The Soldier's Details
- First Name:
- Eric John
- Nick Name:
- Regimental #:
- 'C' Company
- Place of Birth:
- Narrogin, Western Australia
- Father's Name:
- Arthur Lynn Waddell
- Mothers's Name:
- Beatrice Dorothea Waddell
- Pre-war Occupation:
- Selarang Camp Changi, Thomson Road (Caldecot Hill Estate Camp), River Valley Road Camp, Selarang Barracks Changi.
- 'D' Force Thailand, S Battalion (soldier separated from main group at Tarsau, see ‘D’ Force, U Battalion
- Camps Thailand:
- Tarsau, Tonchan Central, Tonchan Spring Camp (cookhouse, water carrying duties and wood party), Tarsau (cholera), Tamuang, Non Pladuk, Nikhe‐Nikhe Wood Camp, Kanchanaburi, Tamuang, Bangkok (go-downs), Nakom Nayok, Phitsanulok, Takuri, Bangkok.
- Return Details 1945:
- Thailand-Singapore by aircraft, Singapore-Fremantle, HMT Tamaroa.
Standing rear L-R William Charles Roberts died 16/8/1942, other two unknown.
Sitting Front L-R A Brooker KIA, Walter Breed, John Waddell (Brooker, Breed and Waddell from Newdegate area)
Waddell was in ‘C’ Company 11 Platoon which Don McGlinn (above in photos) joined as a reinforcement.
From Singapore John was selected to work on Burma Thai Railway with ‘D’ Force Thailand S Battalion.
It was at Tarsau (the first work Camp) that John separated from S Battalion and took up with U Battalion under the leadership of ?Reggie Newton. Please read further about this work force.
In mid July 1945, John was the only member of 2/4th to be included in a work party of 800 British and 100 Australian POWs from Nakom Nayok forced to march 375 miles during a six week period for no apparent reason. They were under the command of a British Warrant Officer and two Medical Officers – Capt Brereton AAMC and Capt Peh SSVF.
There were 105 chronic amoebic dysentery and 250 relapsing malaria cases which caused a heavier burden on the fitter POWs. It was considered a miracle there were only 3 deaths.
The route believed to have been taken was via the old capital of Ayuthaya where north-south railway line from Phitsanulok joined with the Bangkok line. Then north via Lopburi following the railway north past Nakom Sawan. Everything needed for the journey was pulled and pushed along in cars, with ten prisoners allocated to each cart. The distance travelled daily varied from as little as 2 or 3 miles to as many as 15 miles.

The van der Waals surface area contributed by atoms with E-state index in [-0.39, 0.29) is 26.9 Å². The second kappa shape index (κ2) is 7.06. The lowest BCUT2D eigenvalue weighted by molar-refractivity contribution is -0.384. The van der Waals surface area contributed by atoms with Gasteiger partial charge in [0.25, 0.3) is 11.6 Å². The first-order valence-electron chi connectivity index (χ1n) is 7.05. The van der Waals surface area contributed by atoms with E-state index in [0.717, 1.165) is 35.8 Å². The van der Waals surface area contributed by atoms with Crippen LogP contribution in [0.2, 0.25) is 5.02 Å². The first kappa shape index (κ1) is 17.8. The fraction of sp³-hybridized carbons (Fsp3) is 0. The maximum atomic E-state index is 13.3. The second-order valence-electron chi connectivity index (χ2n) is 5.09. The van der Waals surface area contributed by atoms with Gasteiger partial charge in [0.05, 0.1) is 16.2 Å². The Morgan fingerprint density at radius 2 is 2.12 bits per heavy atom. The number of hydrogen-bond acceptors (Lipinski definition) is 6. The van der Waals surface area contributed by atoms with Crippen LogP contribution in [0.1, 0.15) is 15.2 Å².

Initially the journey took them on a good gravelled road until eventually they were led down a narrow track – too narrow for the carts which then had to be dismantled and carried.
At one point the group crossed a river – believed to be Chao Puraya. The Japanese organised two large barges which successfully navigated the river crossing.
At this point in time – the guards were replaced by a group of ‘geriatric specimens of Japanese manhood’ – the younger guards thought to be destined for the Japanese frontline in north Burma. At about this time, local Thais informed the POWs the war ended.
The POWs later learned the Japanese planned to kill all prisoners on 18 Aug 1945. It is doubtful this would have occurred as unbeknown to the Japanese guards (and POWs) they had been shadowed for at least two weeks by a Major from the British Commandos – ready to intervene if necessary.
Despite the news, the group continued their journey until they reached the village of Changemai where they were locked up for the night. This routine continued until 31st August when the men were finally freed. A few days later the men were transferred to a camp at Takuri where an airfield had been completed. They flew to Bangkok and then onwards to Singapore. A Singapore the Australians would sail to their home ports.